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Chris Hadfield
Retired Canadian Astronaut & Author
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The Benefits of Being a Leader Are Real. But Are There Costs?

Why did Homo sapiens survive where other animals died off? The answer has to do with evolution.

Simon Sinek: The reason we have leaders goes back to 50,000 years. When Homo sapiens step foot on this planet, there were other hominid species that existed, but we survived and they died off. And one of the reasons is because we work together. And for 40,000 of the 50,000 years we've been on this planet, we lived in populations that were never bigger than about 150 people. That all changed when we started farming 10,000 years ago. But there's still an inherent problem with living in a population that's about 150 people. We're all hungry. What if somebody brings food back to the tribe and dumps it on the ground? We all rush in to eat. And if you're lucky enough to be built like a football player, you can shove your way to the front of the line. If you're the artist of the family, you get an elbow in the face. This is a bad system because the odds are that if you punch me in the face this afternoon, I'm probably not going to wake you and alert you to danger tonight. Bad system. And so we evolved into hierarchical animals.

We are constantly assessing and judging each other all the time. Who's alpha to us? Who's more dominant in the pecking order? Sometimes it's informal, but very often it's formal like in an organization. We know what the rank structure is. People have titles that inform us who's more senior and who's more junior. And when someone is more senior, we defer to them. So going back to those cavemen times when we assess that someone is alpha to us, we voluntarily step back and allow our alphas us to eat first. So our alphas get first choice of meat and first choice of mate. And though I may not get to eat first, I will be guaranteed to eat and I won't get an elbow in the face. Good system. Nothing has changed in our modern day. 

In other words, we're used to deferring to and giving special treatment to those who are higher in the pecking order. However, none of those perks come for free. You see the group is not stupid. We don't give all those advantages to our leaders for nothing. There's an expectation. There's an expectation that if danger threatens the tribe that the leader, the one who's better fed and more confident, who's stronger, will rush towards the danger to protect us. That's why we gave them first choice of mate because they might die first and we want to keep their genes in the gene pool. We're not stupid. And so what makes us loyal and love and respect our leaders is when we know that they uphold that deal. When we have visceral contempt for some of our leaders, like we have this visceral contempt for some of the banking CEOs and their disproportionate salaries and bonus structures, it's because we know that they allowed their people to be sacrificed so they could keep their bonuses and salaries. Or worse, they chose to sacrifice their people to protect their bonuses and salaries. And this is why we do not trust them, we are not loyal to them, and why we sometimes have visceral contempt for them. The leaders we admire, the leaders we follow are the ones that we know would sacrifice their interests to take care of us. That's the deal. That's the anthropological definition of leadership. It is always balanced. The perks of leadership are not free. They come at the cost of self-interest. They come at the cost of taking care of those in our charge.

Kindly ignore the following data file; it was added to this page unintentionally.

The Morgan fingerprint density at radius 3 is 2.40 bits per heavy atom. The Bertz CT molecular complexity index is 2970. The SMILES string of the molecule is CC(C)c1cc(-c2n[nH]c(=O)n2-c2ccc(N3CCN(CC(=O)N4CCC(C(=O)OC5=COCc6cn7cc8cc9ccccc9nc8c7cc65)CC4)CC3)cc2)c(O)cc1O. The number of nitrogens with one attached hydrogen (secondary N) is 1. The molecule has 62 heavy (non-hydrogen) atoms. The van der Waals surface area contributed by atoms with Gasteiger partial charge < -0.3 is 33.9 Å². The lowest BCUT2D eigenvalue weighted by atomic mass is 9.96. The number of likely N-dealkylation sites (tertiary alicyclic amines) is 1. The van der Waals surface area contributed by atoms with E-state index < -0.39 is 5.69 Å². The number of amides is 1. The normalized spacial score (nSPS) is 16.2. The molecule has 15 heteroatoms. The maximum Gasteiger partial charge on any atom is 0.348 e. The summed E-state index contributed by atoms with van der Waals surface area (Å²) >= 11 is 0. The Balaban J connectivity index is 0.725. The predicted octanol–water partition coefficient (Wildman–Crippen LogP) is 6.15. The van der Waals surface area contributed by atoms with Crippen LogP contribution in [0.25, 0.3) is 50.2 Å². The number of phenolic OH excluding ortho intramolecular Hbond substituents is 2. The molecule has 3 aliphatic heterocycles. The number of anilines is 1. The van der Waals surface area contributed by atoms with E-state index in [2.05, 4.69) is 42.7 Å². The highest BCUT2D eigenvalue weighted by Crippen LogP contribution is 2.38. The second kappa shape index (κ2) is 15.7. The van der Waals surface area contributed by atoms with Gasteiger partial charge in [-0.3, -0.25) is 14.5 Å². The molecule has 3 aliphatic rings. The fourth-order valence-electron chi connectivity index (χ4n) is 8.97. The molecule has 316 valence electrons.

Why did we, Homo sapiens, survive into modernity while others died out over time? According to Simon Sinek, author of Start With Why, the answer lies with evolution. Starting with our first tribal collectives, humans evolved acute collaboration and community skills. That sort of organization keeps us alive. But there's a catch...

The “new normal” paradox: What COVID-19 has revealed about higher education

Higher education faces challenges that are unlike any other industry. What path will ASU, and universities like ASU, take in a post-COVID world?

Photo: Luis Robayo/AFP via Getty Images
Sponsored by Charles Koch Foundation
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Scientists uncovered the secrets of what drove some of the world's last remaining woolly mammoths to extinction.

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Dinosaur bone? Meteorite? These men's wedding bands are a real break from boredom.

Manly Bands wanted to improve on mens' wedding bands. Mission accomplished.

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Conspicuous consumption is over. It’s all about intangibles now

These new status behaviours are what one expert calls 'inconspicuous consumption'.

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